Wednesday, July 29, 2009

Book Review -- These Is My Words

These Is My Words These Is My Words by Nancy E. Turner


My rating: 5 of 5 stars







Some books just grab you by the heart and won’t let go. These Is My Words is one of them.

Sarah Prine is a tough as nails, young women growing up in the Arizona Territories. She can shoot a rifle, defend her family and friends, and fight Indians and outlaws too – heck, I’m not sure there isn’t anything she can’t do. Her family decides to migrate to Texas for a better ranching life, but they find nothing but tragedy along the way. On their return home to Arizona, Sarah meets Captain Jack Elliott, and thus begins the heart of this novel, based on the diaries of the author’s original family memoirs.

These Is My Words is a love story, an American western, a survivors tale, all wrapped up into one incredible saga. In fact, Sarah and Jack’s love affair rivals that of Scarlet and Rhett – and the great thing about Sarah and Jack was they made it work. It wasn’t without trials – Jack, as a Captain in the Army, was absent from home most of the time. Sarah, who could survive anything on her own, was desperate to have her husband (and the father of her children) home. Not a far cry from most modern day husbands and wives.

It is not without some graphic scenes – rape, mutilation, amputation – but they are written with restraint and left to the reader’s imagination. The romantic scenes are dealt with just as modestly. I would let my eight year old read them without her being any the wiser.

I fell in love with this book. Who can’t fall in love with two people so madly in love with each other? I almost felt guilty reading about their romance -- it was a guilty pleasure – and one I would be happy to read over, and over again.

Sum it up: A great historical, western romance, that will leave you breathless (or it did me!).

View all my reviews >>

Monday, July 27, 2009

Guest at Reading For Sanity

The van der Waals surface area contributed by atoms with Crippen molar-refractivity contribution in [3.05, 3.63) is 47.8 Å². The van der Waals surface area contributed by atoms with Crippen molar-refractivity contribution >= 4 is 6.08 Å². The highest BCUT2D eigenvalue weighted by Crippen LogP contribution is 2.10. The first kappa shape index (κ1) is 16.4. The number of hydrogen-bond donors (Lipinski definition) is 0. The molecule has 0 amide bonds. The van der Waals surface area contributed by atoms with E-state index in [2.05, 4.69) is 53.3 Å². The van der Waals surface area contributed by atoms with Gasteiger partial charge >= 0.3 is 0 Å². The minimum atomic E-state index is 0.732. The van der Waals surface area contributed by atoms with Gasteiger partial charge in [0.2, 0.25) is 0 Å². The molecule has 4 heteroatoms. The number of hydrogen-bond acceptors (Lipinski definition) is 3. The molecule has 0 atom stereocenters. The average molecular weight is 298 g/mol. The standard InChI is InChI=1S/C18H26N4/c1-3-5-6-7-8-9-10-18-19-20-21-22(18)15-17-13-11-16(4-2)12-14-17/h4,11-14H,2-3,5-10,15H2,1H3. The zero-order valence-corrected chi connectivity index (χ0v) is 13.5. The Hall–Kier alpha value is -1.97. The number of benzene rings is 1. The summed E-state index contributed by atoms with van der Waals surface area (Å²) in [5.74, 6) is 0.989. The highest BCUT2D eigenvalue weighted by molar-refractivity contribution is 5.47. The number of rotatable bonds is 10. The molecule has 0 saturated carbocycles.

Please check out my guest post at the great group book blog, Reading for Sanity. They asked me if they could re-post my book club recommendations, and I happily agreed. They are a great resource for all things bibliographic -- great reviews, recommendations, and opinions. Please visit them often!

Sunday, July 26, 2009

A House Divided!




OU-BYU Tickets on Sale Monday

Sooners, Cougars meet September 5 at Cowboys Stadium in Arlington, Texas
.

NORMAN, Okla. - Single-game tickets for the OU-BYU Football Classic at Cowboys Stadium go on sale to the general public at 10 a.m., on Monday, July 27. All single-game sales will be handled by Ticketmaster.

Tickets may be purchased online through Ticketmaster.com or by calling (800) 745-3000.

Single-game ticket prices range from $50-$150.

Orders will be processed on a first-come, first-served basis and tickets are subject to availability.

Needless to say, I will be BUSY at 10am tomorrow!

Boomer Sooner!

Friday, July 24, 2009

Road Rules for The Big Love Book Group

I was asked recently by a Goodreads/blogging friend, “How do you start up a book group? Do you have any specific rules?”

I’m sure there is an official book group handbook out there somewhere (it probably has Oprah’s seal on the front)…but here are my rules (and I made them up as I went along):